Trends In Silicates In The β Pictoris Disk

β Pic SED showing our best-fit model for the stellar photosphere overlaid on UBVRJHKs photometry (see Table 3) and our 0.7– 2.5 µm IRTF spectrum. Our best-fit model has [M/H] = 0.0, Teff = 8000K, log g = 4, Av = 0.078 and RV = 3.1. The red stars indicate photometry used in the stellar photosphere fitting, and the red circle is the MIPS 24 µm flux derived here for the unresolved central point source. The horizontal error bars indicate the FWHM of the band width for the MIPS 24µm filter. The L band photometry indicates that the disk has no infrared excess at 3.77 µm. We omit W2 photometry because it is unreliable for sources brighter than magnitude of 5.

While beta Pic is known to host silicates in ring-like structures, whether the properties of these silicate dust vary with stellocentric distance remains an open question.

We re-analyze the beta Pictoris debris disk spectrum from the Spitzer Infrared Spectrograph (IRS) and a new IRTF/SpeX spectrum to investigate trends in Fe/Mg ratio, shape, and crystallinity in grains as a function of wavelength, a proxy for stellocentric distance. By analyzing a re-calibrated and re-extracted spectrum, we identify a new 18 micron forsterite emission feature and recover a 23 micron forsterite emission feature with a substantially larger line-to-continuum ratio than previously reported.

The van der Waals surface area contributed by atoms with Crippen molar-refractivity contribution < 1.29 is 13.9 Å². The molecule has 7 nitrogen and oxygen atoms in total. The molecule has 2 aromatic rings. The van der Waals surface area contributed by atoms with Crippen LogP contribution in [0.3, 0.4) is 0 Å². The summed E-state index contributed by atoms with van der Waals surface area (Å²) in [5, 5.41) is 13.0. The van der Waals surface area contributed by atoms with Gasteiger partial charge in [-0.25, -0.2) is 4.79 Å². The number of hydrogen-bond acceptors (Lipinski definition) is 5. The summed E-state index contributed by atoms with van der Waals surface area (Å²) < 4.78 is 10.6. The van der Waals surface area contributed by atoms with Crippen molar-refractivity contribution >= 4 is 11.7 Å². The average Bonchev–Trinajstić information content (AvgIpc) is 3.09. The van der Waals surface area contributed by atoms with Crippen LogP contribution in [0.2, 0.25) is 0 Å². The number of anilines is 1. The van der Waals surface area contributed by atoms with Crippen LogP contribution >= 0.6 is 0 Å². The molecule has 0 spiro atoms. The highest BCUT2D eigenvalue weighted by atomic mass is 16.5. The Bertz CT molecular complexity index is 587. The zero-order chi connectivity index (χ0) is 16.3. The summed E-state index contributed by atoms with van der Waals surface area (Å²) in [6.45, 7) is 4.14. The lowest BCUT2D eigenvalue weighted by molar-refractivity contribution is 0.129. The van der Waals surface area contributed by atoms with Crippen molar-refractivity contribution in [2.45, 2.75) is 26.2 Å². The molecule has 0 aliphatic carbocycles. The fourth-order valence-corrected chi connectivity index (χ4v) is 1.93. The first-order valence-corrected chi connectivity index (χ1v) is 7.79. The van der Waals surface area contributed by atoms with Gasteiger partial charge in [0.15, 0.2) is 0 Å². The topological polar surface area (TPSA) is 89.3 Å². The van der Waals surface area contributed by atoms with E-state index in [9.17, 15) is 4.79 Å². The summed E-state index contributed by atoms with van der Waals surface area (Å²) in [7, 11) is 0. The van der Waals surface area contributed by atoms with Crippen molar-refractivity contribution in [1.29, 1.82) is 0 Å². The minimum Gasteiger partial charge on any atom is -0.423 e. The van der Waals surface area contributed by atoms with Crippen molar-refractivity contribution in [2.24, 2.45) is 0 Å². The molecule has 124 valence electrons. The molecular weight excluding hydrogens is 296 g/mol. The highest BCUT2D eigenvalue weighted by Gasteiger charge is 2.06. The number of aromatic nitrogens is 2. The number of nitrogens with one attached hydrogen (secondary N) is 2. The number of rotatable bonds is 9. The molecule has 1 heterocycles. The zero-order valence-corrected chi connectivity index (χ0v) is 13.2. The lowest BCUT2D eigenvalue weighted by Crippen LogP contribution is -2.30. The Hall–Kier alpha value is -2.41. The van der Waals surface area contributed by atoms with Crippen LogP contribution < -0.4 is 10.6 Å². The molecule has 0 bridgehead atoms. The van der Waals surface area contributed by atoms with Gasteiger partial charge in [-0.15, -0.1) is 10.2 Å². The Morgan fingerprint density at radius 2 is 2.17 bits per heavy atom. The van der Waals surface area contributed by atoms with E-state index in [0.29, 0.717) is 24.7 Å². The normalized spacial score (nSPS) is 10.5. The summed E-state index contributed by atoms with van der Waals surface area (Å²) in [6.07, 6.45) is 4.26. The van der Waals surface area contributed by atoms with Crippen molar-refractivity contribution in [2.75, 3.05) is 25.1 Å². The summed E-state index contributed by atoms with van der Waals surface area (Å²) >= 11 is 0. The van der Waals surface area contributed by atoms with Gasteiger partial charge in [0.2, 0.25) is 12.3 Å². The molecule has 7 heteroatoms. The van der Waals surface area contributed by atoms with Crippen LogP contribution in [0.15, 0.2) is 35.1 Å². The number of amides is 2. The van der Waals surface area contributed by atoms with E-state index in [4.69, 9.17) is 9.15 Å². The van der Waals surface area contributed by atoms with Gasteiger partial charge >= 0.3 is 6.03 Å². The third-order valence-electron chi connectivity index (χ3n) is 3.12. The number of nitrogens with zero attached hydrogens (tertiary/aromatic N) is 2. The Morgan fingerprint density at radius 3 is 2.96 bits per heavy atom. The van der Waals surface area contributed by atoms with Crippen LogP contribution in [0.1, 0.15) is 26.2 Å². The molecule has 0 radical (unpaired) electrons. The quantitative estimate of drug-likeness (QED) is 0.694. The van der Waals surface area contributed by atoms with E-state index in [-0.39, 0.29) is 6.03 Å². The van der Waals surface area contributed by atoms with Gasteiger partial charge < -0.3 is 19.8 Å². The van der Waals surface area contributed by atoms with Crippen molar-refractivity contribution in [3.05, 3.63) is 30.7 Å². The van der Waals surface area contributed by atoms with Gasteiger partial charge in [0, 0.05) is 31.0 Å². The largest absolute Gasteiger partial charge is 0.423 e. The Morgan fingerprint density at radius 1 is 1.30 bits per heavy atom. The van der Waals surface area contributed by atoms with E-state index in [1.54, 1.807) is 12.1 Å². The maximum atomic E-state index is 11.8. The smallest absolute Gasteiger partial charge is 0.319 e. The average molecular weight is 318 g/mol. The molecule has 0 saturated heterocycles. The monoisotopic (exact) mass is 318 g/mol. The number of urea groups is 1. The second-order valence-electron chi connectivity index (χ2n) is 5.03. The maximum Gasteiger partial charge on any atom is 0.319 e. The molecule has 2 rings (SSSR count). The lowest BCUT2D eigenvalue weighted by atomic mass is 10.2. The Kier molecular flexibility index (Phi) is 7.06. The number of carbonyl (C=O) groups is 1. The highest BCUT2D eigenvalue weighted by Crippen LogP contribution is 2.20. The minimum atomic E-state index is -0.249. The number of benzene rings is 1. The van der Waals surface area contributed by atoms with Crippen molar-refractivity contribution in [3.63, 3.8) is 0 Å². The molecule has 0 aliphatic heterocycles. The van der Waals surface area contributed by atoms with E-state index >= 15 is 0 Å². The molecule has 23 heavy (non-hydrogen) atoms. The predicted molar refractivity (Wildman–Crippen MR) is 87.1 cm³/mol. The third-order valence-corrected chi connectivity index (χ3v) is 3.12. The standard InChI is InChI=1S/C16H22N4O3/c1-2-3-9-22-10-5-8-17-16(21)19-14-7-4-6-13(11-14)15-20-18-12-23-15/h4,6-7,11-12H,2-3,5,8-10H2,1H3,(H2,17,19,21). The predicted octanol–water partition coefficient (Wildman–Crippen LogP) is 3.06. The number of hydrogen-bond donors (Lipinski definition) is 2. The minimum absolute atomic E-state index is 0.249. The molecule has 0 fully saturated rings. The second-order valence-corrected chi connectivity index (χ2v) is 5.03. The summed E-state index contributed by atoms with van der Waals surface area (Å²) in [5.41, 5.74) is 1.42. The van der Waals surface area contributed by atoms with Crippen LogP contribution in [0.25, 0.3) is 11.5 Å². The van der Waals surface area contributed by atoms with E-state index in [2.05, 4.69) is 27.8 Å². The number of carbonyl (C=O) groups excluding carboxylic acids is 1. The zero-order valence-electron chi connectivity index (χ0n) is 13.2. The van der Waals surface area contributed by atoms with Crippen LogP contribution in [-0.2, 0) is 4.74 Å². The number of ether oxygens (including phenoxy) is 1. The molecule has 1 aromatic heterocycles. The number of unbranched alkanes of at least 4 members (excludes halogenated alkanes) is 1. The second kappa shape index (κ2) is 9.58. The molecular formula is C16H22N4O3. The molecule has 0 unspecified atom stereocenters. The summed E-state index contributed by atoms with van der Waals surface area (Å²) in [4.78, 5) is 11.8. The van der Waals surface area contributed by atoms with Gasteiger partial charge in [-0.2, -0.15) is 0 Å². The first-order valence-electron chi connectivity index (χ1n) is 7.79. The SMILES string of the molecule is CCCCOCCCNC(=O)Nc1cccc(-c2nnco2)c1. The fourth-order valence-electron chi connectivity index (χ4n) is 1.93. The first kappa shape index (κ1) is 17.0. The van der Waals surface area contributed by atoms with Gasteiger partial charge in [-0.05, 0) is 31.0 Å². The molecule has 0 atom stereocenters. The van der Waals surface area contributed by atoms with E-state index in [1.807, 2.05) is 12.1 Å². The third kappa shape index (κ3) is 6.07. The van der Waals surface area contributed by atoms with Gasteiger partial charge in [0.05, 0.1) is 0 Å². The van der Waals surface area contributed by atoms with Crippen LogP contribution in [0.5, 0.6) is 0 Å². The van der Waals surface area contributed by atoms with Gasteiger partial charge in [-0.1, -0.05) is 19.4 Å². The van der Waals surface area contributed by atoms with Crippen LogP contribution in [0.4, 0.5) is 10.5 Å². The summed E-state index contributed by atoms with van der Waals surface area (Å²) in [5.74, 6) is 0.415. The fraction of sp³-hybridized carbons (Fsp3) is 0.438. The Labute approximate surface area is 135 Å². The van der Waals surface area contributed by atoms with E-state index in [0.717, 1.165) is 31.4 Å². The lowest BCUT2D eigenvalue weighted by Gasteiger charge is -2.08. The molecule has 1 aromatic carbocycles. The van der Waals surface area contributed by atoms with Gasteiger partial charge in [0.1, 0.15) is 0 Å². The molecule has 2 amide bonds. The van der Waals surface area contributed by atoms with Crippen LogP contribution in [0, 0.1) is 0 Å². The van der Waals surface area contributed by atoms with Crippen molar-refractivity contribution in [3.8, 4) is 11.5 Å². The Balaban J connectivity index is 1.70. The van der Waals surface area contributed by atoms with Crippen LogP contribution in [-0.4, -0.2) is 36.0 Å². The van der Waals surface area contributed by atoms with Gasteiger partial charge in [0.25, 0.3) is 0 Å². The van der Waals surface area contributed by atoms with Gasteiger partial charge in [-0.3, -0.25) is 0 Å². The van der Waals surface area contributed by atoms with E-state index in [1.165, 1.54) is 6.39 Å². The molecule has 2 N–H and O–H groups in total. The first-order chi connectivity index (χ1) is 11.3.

We find that these prominent spectral features are primarily produced by small submicron-sized grains, which are continuously generated and replenished from planetesimal collisions in the disk and can elucidate their parent bodies' composition.

We discover three trends about these small grains: as stellocentric distance increases, (1) small silicate grains become more crystalline (less amorphous), (2) they become more irregular in shape, and (3) for crystalline silicate grains, the Fe/Mg ratio decreases. Applying these trends to beta Pic's planetary architecture, we find that the dust population exterior to the orbits of beta Pic b and c differs substantially in crystallinity and shape. We also find a tentative 3-5 micron dust excess due to spatially unresolved hot dust emission close to the star. From our findings, we infer that the surfaces of large planetesimals are more Fe-rich and collisionally-processed closer to the star but more Fe-poor and primordial farther from the star.

Cicero X. Lu, Christine H. Chen, B. A. Sargent, Dan M. Watson, Carey M. Lisse, Joel D. Green, Michael L. Sitko, Tushar Mittal, V. Lebouteiller, G. C. Sloan, Isabel Rebollido, Dean C. Hines, Julien H. Girard, Michael W. Werner, Karl R. Stapelfeldt, Winston Wu, Kadin Worthen

Comments: 19 pages, 12 figures, Accepted for Publication in ApJ
Subjects: Earth and Planetary Astrophysics (astro-ph.EP); Solar and Stellar Astrophysics (astro-ph.SR)
Cite as: arXiv:2205.09138 [astro-ph.EP] (or arXiv:2205.09138v1 [astro-ph.EP] for this version)
Submission history
From: Cicero Lu
[v1] Wed, 18 May 2022 18:00:18 UTC (4,793 KB)

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